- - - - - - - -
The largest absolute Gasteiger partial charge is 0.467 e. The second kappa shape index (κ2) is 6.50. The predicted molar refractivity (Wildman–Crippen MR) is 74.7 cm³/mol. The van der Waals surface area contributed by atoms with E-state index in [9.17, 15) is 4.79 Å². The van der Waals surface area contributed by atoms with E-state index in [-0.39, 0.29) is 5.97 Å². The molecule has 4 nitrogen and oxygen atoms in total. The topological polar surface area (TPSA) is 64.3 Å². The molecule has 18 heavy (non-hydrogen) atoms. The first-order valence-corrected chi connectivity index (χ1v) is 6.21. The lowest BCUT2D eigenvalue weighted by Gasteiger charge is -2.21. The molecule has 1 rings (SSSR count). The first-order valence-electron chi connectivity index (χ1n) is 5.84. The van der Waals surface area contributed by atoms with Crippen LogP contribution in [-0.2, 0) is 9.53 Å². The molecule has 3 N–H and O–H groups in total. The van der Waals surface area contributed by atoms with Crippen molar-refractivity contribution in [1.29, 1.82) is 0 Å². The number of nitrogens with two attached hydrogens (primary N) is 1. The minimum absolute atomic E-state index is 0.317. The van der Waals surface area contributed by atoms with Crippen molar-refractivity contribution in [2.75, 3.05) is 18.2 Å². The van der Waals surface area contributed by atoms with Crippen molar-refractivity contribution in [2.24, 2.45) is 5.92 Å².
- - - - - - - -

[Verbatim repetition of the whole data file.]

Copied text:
The largest absolute Gasteiger partial charge is 0.467 e. The second kappa shape index (κ2) is 6.50. The predicted molar refractivity (Wildman–Crippen MR) is 74.7 cm³/mol. The van der Waals surface area contributed by atoms with E-state index in [9.17, 15) is 4.79 Å². The van der Waals surface area contributed by atoms with E-state index in [-0.39, 0.29) is 5.97 Å². The molecule has 4 nitrogen and oxygen atoms in total. The topological polar surface area (TPSA) is 64.3 Å². The molecule has 18 heavy (non-hydrogen) atoms. The first-order valence-corrected chi connectivity index (χ1v) is 6.21. The lowest BCUT2D eigenvalue weighted by Gasteiger charge is -2.21. The molecule has 1 rings (SSSR count). The first-order valence-electron chi connectivity index (χ1n) is 5.84. The van der Waals surface area contributed by atoms with Crippen LogP contribution in [-0.2, 0) is 9.53 Å². The molecule has 3 N–H and O–H groups in total. The van der Waals surface area contributed by atoms with Crippen molar-refractivity contribution in [1.29, 1.82) is 0 Å². The number of nitrogens with two attached hydrogens (primary N) is 1. The minimum absolute atomic E-state index is 0.317. The van der Waals surface area contributed by atoms with Crippen molar-refractivity contribution in [2.75, 3.05) is 18.2 Å². The van der Waals surface area contributed by atoms with Crippen molar-refractivity contribution in [2.24, 2.45) is 5.92 Å².